Food For Thought
Recent reminiscences brought back vivid memories of some of the revelations that I encountered in junior high school. I think those years (in our day, sixth, seventh and eighth grades) were more enlightening and certainly more exciting than any other period until college. It was in junior high that we learned about Shakespeare. My friend Rosemary and I were talking about our memories of those years and it seems we were both greatly impressed by how well our seventh grade teacher brought to life such tales as “The Merchant of Venice” and “Midsummer Night’s Dream.” Those English classes were scheduled as three different classes, so Rosemary and I had different teachers– and different exposure to Shakespeare, but we both became avid fans of the Bard and wanted more.
The semester was divided into three different units; one was literature, including prose, poetry, plays and non-fiction. There was a rather tedious stretch of boring and mysterious rules of grammar which neither of us quite grasped, but which would be clarified by Mrs. Cotter when we got to eighth grade. And we tried our hand at composing our own literature, learning new vocabulary and, of necessity, honing our spelling skills. My favorite part of the creative writing unit was when I got to write poems. I use the term loosely, as the stuff I wrote was poetry only in the sense that the last words of every two lines rhymed– relentlessly– often at the cost of making sense. Our junior high principal, Miss McGowan, went out of her way to give us opportunity to discover new things and experience areas of culture that were not an actual part of the curriculum. Study halls periods, under her direction, often became art classes, since there were few schools with actual art teachers and regular art classes in the 1940s. There were assembly programs every few weeks, where we were encouraged to perform, whether it was playing an instrument, singing, acting in short skits, reciting poems, giving readings we had committed to memory, or reading aloud some of our attempts at creative writing. The day came when my classmates were resigned to hearing yet one more of my dreadful attempts at poetry.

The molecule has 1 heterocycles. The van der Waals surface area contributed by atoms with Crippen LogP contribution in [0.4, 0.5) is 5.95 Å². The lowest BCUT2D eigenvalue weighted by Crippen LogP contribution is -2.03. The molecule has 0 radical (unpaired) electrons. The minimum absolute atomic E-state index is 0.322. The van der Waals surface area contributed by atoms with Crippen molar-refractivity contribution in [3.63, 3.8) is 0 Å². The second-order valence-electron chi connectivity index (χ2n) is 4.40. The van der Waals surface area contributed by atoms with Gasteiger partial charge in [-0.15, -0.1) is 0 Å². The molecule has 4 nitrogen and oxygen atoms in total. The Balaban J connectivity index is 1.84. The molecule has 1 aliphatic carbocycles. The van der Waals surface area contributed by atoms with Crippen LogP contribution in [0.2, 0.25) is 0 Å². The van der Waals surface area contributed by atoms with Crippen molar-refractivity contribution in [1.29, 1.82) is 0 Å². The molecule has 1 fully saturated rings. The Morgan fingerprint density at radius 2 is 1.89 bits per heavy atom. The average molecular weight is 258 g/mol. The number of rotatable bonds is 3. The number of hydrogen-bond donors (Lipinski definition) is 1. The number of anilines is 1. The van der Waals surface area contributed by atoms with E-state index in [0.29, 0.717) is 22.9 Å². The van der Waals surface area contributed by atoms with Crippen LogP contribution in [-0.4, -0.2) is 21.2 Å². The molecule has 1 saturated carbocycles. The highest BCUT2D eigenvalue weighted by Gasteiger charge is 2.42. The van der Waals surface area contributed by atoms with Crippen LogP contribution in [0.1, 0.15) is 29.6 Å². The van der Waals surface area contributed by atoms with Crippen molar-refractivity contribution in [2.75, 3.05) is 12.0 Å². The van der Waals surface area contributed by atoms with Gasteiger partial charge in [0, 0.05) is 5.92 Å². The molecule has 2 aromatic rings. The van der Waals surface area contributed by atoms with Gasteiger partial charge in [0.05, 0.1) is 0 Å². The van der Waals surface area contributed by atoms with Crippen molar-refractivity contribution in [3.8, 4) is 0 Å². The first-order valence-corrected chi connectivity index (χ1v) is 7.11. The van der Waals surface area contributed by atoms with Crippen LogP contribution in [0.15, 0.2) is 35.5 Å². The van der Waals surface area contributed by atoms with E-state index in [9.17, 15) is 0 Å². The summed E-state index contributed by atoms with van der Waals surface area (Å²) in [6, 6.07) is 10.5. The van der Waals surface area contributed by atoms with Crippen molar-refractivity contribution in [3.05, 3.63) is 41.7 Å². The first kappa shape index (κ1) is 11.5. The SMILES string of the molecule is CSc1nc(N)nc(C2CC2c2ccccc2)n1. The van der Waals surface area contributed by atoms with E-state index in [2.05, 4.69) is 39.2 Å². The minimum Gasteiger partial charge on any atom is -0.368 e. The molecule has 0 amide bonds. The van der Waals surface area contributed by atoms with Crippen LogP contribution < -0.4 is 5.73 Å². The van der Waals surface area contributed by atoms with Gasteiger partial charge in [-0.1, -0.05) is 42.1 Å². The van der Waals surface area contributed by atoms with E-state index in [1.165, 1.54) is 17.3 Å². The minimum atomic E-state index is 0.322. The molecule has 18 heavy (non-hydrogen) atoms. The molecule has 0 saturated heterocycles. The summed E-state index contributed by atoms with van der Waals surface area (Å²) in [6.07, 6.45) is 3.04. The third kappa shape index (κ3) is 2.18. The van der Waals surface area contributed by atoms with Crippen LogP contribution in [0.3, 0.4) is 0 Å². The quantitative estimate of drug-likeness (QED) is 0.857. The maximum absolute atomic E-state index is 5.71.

Mrs. Cotter was a formidable woman. While kind and grandmotherly, she still had an overwhelming air of authority about her– even more than that of Miss McGowan. She had been my sixth grade homeroom teacher and taught the sixth grade math classes. Often, when the day’s planned lessons were completed ahead of schedule, we played mental math until the bell rang for the end of the class period. She would lead us through a series of additions, subtractions, multiplications and divisions until very few of us arrived at the correct final number. It was good mental exercise and because of the concentration required, kept us quiet and occupied during that extra class time.
In eighth grade, Mrs. Cotter made learning the parts of speech and parsing sentences into an investigation of a marvelous and absorbing mystery. There were rules of grammar that we had to learn, but she explained them well and the examples she gave were simple and taught us to use good sense in coping with the peculiarities of the English language. The trick that has helped me the most over the years is the practice of following through a sentence by adding the words that are implied. This helps to clarify the form of the sentence itself and makes it easier to determine if the grammar is correct.
To give an example, if we say, “If you are tall like me...” What we are really saying is, “If you are tall like me am tall...,” it definitely sounds wrong. Immediately, we know that we should be using “I” instead of “me.” And, statements that use the words “you and I” can be tricky as to whether it should be “you and me.” Depends on whether this is the subject of the sentence or not. If so, then you would not say, “Me likes chocolate ice cream.” So you shouldn’t say, “You and me both like chocolate ice cream.” Too often, I hear people say such things as, “It is important to you and I.” If you eliminate the “you and,” it is clear that you should refer to yourself as “me” in that sentence. You really don’t need to memorize all the rules, but you do need to pay attention to exactly what a sentence is saying and listen to the sound of the implied words. Rules, too often, come with exceptions. Take the well-known “I before E except after C– except in , , and . I have never been able to remember those, so I always check with the dictionary when in doubt.
We covered “me” and “I”, and that leaves only the “myself”. It sounds pompous to say “myself” when “I” or “me” would do, but there are a few times when “myself” sounds better. The general rule is to save “myself” for those occasions when you refer to yourself as you would to another person, as in the following sentence. “I have a photo of Rosemary and myself that she sent to me.”